Based on 1997 annual committee reports, Tyler said, women make up the following percentages in members' armed forces: United States, 13.2; Canada, 10.7; France, 7.5; United Kingdom, 7; Belgium and the Netherlands, 6.9 each; Denmark and Norway, 5.1; Greece, 3.8; Spain, 1.9; and Portugal, 4.98. Two countries reported less than 1 percent: Germany has about 3,500 women in uniform and Turkey, about 600.
"In some NATO-nation militaries, women still play a minor role due to constitutional and cultural restraints, while in others, combatant units -- armor, artillery, infantry -- are open to women," Garcia said. "Norway's navy, for example, now has its first woman submarine commander. Our U.S. Navy has just approved five women to command combatant ships. A lot of the things the U.S. has experienced, other nations are just starting to go through themselves."
Promoting U.S. views or policies, however, is not their goal, Garcia and Tyler stressed. "We're U.S. military personnel, but we're serving as international officers as well," Garcia said. "We're not going to force-feed any nation that they have to do things a certain way because that's the way we do it in the United States."
Garcia and Tyler aim to help NATO officials and member nations answer questions. Where do women stand within NATO nations? What types of units are open to women? Are they kept in traditional roles such as administration, personnel and the medical corps, and if so, why? Are there programs for equality? Are women getting promoted?
"If one country wants to establish a program on integrating women, for example, they may come to us and ask, how does such and such country do it?" Garcia said. "We'll keep track of resolutions to issues like this."
For example, recruiting and retaining women have been problems for some countries, Garcia noted. "The Danish military has a retention problem. They have no women higher than an O-4. They have a lot of lieutenants to majors, but for some reason, they leave the service. Why don't they stay?"
Physical fitness, quality of life, child care, women in combat, sexual harassment - the new office also will be a research center for military women's issues. Garcia and Tyler plan to collect statistics, national reports and other related information from each nation.
"What may prove to be the most difficult part of the job is to be the honest broker for NATO on whether this office should continue past the three years," Garcia said. "We have to market our office because we're so new. People within NATO don't even know we're here."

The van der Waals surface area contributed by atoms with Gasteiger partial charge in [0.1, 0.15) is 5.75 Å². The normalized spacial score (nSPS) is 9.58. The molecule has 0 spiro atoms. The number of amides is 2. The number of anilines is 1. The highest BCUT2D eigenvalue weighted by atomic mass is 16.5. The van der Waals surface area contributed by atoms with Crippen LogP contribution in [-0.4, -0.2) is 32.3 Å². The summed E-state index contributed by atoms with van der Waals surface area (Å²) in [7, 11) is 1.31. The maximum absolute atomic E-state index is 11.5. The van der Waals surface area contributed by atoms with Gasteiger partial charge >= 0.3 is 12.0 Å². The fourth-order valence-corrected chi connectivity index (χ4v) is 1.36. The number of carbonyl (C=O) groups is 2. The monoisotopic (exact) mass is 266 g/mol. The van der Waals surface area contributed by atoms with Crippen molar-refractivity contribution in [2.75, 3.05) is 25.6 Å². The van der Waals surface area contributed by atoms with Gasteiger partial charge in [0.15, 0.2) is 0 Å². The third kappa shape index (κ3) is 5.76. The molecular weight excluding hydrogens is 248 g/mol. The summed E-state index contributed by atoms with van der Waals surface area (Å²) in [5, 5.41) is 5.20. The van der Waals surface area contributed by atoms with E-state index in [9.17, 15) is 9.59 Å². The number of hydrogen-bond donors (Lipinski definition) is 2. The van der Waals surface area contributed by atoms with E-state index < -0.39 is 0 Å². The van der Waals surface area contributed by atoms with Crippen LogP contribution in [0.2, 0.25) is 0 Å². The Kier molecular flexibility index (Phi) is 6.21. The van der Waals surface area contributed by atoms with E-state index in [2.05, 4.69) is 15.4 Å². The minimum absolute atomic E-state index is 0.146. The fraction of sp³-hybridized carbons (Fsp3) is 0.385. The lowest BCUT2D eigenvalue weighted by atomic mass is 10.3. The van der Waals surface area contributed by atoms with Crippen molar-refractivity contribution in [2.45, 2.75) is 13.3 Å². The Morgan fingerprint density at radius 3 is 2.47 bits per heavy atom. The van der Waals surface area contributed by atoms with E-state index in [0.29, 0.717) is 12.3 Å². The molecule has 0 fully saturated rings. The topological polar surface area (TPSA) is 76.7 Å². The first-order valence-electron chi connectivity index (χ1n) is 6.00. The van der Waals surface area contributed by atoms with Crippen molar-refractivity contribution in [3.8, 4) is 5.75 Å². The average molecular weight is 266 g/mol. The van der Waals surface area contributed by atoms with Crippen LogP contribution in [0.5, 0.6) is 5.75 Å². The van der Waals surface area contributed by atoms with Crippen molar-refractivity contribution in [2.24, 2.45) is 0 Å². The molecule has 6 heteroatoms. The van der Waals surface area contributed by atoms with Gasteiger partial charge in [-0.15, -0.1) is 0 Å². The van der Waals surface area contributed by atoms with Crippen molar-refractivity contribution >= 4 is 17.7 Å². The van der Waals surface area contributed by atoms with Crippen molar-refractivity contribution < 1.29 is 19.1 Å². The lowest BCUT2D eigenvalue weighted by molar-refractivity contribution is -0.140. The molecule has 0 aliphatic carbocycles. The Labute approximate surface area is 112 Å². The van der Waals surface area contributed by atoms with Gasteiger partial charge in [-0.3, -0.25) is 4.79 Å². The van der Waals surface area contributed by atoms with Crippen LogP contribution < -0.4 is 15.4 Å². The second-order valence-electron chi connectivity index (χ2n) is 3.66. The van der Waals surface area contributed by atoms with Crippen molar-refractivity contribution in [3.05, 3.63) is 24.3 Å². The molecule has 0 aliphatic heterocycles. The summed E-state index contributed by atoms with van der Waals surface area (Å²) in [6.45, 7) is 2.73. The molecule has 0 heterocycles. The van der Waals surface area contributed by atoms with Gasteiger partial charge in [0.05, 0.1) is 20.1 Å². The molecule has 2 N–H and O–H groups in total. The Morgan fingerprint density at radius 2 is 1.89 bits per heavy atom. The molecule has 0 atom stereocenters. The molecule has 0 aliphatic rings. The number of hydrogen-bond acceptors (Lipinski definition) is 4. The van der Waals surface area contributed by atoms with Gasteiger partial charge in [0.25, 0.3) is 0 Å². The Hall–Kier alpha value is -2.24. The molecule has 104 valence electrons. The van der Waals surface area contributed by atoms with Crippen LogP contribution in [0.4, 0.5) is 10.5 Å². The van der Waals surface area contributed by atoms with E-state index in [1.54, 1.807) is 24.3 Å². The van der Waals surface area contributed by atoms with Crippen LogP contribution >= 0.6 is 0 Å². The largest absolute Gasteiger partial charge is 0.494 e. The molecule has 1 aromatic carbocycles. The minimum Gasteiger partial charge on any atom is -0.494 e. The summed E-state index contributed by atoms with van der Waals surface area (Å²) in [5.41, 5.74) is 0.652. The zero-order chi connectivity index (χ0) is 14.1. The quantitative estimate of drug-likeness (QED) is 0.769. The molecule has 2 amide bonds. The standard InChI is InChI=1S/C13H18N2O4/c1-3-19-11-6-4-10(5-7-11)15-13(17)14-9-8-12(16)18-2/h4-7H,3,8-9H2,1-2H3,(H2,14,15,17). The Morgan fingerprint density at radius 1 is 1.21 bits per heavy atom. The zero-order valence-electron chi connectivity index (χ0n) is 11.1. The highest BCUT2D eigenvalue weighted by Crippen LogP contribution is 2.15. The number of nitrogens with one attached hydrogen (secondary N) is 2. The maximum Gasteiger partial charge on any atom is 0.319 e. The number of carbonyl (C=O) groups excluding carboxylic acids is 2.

Garcia and Tyler literally started from scratch, arriving here to find an office equipped with a desk, a chair and a phone. They have since acquired a computer and a second desk and chair. A second phone is due any day.
"It is a humongous challenge," a chuckling Garcia admitted. "It's a challenge not only to learn about NATO -- neither one of us has ever worked a multiservice, multinational job. It's one I look forward to. I don't believe it's insurmountable, but yes, it will be a haul."
Tyler agreed. "Three years isn't that long when you start with a chair and a desk," she said. "Things move a little bit slower here than we're used to, but nothing is insurmountable. It just calls for patience."
Garcia pondered the future. "Are we going to be able to achieve everything we want in the three years? Probably not, if we're realistic. But will we make a huge dent? Hopefully. The goal is to see if we have value, and that will depend on the two individuals in this office. If there is no value, we have to swallow our pride and say we did the best we could, but it's not feasible for whatever reason."
At present, Garcia is making the rounds, meeting face-to face with military representatives of each NATO nation. So far, she said, reactions have been favorable. "We're also working with the new invitees," she said.
The limited numbers of women in the armed forces of Hungary, Poland and the Czech Republic serve primarily in medical and other support units. "I've met with military liaison officers from each of the three invitees," Garcia said. "They're excited about integrating women further and becoming involved with the committee." Invitee representatives are being included in the next annual committee conference being held in Brussels June 2 to 5, Garcia noted.
The women's committee fully supports the new office, Garcia said. "They're happy to have a central office to deal with specific issues, provide data and points of contact." What decision NATO will reach regarding the new office is the big unknown.
"We hope the Military Committee will decide around the two- year mark whether it will be a permanent office," Garcia said. "The Military Committee is open enough to see if it will work, and that's all we can ask for at this point. We have our foot in the door. Hopefully, we'll be able to contribute to NATO and its mission, and they will see the office is a value-added commodity."